If digital media wants an equal share of available revenue, it’s going to have to be a lot more creative and inventive to accommodate the needs of both audiences and advertisers.
South Africa’s media landscape is a far cry from developed markets where advertising dollars have followed the dramatic shift from analogue to digital channels.
In the U.S., the internet category is expected to surpass television in 2017. In 2015, internet (or digital if you prefer) attracted $59.6bn, not far off cable and broadcast television’s $66.3bn . Jarred Cinman, chairperson of the IABSA, recently wrote a sensible article on how digital advertising channels are under-supported in South Africa which, if you haven’t read, I urge you to. “Digital spend remains out of sync with the penetration of digital access in the market,” he laments.
Traditional media attachment more myth than reality
I completely agree with him, although not for the same reasons. One of his assertions is that agencies and advertisers have an attachment to traditional media, and to television commercials in particular. As evidence, he posits, “Why else do you hear advertisers calling TV adverts 30-second ‘films’?” That would be because it’s the medium they were captured on for a century before digital filmography emerged. It became even more prevalent as a means of distinguishing between celluloid and digital formats during the period when the two competed.
Some of the most successful and famous commercial directors and photographers today still prefer to use celluloid for its ability to capture nuances that digital can’t yet deliver. Film has been a synonym for commercials for decades for this reason, not because of some attachment to making television ads. Besides, making commercials for the internet involves the same effort as making ones for television.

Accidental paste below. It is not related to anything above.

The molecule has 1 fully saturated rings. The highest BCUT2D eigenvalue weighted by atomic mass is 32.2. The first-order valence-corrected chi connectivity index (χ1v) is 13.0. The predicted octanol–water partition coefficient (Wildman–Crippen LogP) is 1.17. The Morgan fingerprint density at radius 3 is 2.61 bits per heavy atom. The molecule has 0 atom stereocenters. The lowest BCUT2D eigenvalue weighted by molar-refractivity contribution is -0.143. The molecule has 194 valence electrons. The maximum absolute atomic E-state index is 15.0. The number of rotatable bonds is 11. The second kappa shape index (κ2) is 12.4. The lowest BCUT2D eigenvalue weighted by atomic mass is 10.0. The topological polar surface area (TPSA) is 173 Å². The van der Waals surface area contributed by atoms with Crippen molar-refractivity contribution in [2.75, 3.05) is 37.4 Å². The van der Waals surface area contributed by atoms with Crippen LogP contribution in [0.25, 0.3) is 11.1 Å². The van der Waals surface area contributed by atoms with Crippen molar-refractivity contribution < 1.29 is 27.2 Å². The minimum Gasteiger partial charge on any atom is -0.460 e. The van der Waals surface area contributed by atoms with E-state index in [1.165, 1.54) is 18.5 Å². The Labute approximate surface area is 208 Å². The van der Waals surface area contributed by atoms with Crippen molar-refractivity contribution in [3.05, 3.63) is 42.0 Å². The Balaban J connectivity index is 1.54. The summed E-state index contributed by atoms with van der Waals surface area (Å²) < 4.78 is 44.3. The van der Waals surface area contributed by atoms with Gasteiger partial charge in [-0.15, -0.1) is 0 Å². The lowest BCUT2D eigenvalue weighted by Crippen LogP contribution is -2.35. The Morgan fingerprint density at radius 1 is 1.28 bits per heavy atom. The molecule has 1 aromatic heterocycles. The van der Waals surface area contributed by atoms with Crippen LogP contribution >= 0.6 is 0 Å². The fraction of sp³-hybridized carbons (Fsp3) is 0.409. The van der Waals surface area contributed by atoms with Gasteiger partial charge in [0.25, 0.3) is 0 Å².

I also challenge his assertion that an ad agency creative director’s biggest ambition is to make an epic TV brand commercial. There was a time when this was unequivocally true, but no longer. Any creative worth his/her salt wants to be recognised for their ability to (a) generate and execute an idea that transcends all media types, and (b) that wins both creative and effectiveness awards. In adland, a creative director who isn’t pushing hard for those solutions is committing career suicide.
These allegations are a false narrative digital agencies occasionally resort to when competing for budget. It’s unnecessary and divisive and only serves to undermine the industry’s standing. There isn’t a traditional agency not practising digital communications today in the same way there isn’t a digital agency not trying to swim upstream into traditional media. Digital agencies have stopped using that very label, now referring to themselves as “agencies born of the digital age” or some variation thereof. Point is, everything is converging, and soon enough we’ll be able to dispense with digital and traditional descriptors in the same way we did ATL and BTL.
Digital ad revenue has not kept pace with its penetration
There is certainly an imbalance between digital penetration and advertising revenue, but to understand why one needs to examine the available advertising inventory and user experience. For years I’ve pointed out how newspapers, in particular, have taken 30 or more pages of printed format, of which roughly 30% was available advertising inventory, and reduced it to 20 or less web or mobile pages which readers can navigate in and out of at will.
Paging through a newspaper exposes readers to far more advertising than does selective link clicking. The web browser has expedited content consumption and placed significant limits on how much inventory a publisher can sell. It also severely limited the price they could command for it at a time when readership was divided between the dual formats of analogue and digital. Consider that mobile accounts for over 60% of all South African internet traffic and the picture is even more constrained. Selling real estate on a small screen is extremely challenging.
User experience downgrade – digital media has cranked up the invasiveness of advertising